Book Review: Preludes & Nocturnes

After reading the epic novel The Brothers Karamazov, I was sad, and for two reasons: 1. After reading a book I really love, I’m always sad to see it end, to no longer be part of it, to see the characters stop, but also, 2. because I didn’t have any other booked lined up to read after it. Usually I have a stack of 2 to 5 books somewhere on my shelf that I’m dying to read, but haven’t gotten to yet. At the end of BK, I was not in the same position. This time, I was left wondering ‘what to read next?’ Sure, there are a couple books I haven’t read that are on my shelf, but I’m not dying to read them. One for instance is the follow up to the Mars Trilogy: The Martians by Kim Stanley Robinson, which is a collection of short stories. Or perhaps I could finally dive into Bram Stoker’s Dracula. I also have Flatterland, the differently authored follow up to the amazing Flatland by Edwin Abbott. But none of these were itching at me. All sitting on my shelf, but none were calling my name.

So this was my frame of mind, sitting at my book shelf, hopelessly looking for a new book to read, when I ran across The first instalment of the comic series The Sandman by Neil Gaiman. I had gotten this graphic novel a few christmas’ ago (and I can’t remember which of my family members gave it to me), but I just put it on my shelf and forgot about it. As I was apparently in a world of literary lostness, I decided it couldn’t hurt to at least flip through it and see what it was like. After I got started, I really didn’t put it down!

Preludes & Nocturnes is the first of 10 graphic novels in the Sandman series, each consisting of multiple mini episodes. This novel tells the story of Morpheus, the king of dreams, who is somehow summed by a human cult leader. This leader was actually hoping to summon Death itself, but ended up with Dream. Not sure of what to do, the cult leader imprisons Dream for decades, until Dream finally escapes. In order to regain his full strength he spends the course of the novel looking for the three objects stolen from him: his helmet, his ruby, and his bag of sand.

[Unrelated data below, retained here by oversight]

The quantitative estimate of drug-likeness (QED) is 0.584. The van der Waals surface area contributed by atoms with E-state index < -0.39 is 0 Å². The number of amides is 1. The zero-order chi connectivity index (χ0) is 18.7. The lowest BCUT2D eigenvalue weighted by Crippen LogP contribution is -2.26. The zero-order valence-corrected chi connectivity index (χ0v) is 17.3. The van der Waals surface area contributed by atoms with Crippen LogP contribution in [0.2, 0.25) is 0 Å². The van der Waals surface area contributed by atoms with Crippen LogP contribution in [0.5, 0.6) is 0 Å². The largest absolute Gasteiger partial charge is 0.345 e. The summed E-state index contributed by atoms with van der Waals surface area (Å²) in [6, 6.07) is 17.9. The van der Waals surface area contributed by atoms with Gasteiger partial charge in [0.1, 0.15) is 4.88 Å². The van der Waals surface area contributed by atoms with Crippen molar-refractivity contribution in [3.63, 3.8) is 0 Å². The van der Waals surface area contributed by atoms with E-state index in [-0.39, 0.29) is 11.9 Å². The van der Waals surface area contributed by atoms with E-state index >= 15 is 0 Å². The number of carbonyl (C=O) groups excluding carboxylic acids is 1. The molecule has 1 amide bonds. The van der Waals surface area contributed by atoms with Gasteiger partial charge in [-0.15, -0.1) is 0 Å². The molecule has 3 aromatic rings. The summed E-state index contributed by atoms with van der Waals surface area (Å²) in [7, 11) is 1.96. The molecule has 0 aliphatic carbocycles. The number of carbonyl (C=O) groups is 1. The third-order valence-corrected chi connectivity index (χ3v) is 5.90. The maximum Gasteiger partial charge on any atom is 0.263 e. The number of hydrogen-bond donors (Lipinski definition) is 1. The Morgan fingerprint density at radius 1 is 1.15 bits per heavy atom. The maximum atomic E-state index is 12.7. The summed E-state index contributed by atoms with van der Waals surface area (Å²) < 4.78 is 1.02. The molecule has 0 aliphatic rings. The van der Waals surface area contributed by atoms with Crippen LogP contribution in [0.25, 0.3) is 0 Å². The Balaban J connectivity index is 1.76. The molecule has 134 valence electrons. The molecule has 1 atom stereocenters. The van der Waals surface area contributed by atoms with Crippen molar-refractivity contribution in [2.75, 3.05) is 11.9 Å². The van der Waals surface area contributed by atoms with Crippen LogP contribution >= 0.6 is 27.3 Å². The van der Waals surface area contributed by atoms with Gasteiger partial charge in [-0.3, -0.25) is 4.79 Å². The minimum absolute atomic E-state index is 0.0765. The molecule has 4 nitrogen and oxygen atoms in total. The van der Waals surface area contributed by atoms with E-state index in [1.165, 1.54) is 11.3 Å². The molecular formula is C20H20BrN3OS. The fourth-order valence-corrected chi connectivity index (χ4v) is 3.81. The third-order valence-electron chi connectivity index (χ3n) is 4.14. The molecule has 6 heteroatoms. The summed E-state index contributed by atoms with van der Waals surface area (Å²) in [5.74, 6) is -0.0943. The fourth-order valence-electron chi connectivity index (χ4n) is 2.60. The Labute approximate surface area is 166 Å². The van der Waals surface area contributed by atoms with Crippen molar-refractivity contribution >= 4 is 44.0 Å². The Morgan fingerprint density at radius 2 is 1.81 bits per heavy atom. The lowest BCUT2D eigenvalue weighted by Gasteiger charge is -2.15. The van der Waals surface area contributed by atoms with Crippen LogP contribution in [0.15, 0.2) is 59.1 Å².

I actually found it very hard to switch genres from the epic Russian drama The Brothers Karamazov, to the graphic novel fantasy The Sandman. In reading graphic novels, most of the tone and story line is not told in the reading, but in studying the images given. If you only read the conversation bubbles, you’re missing everything! I had to force myself to slow down, and appreciate what I was seeing, and not just reading. My experience in graphic novels is limited only to The Watchmen, which I loved, but it has been a while since I read it.

I very much enjoyed making the switch, and have decided to purchase the rest of the series. Come on Amazon, ship faster! I have nothing to read while I wait! I recommend reading this series if you are at all into graphic novels/comics.

Happy reading!

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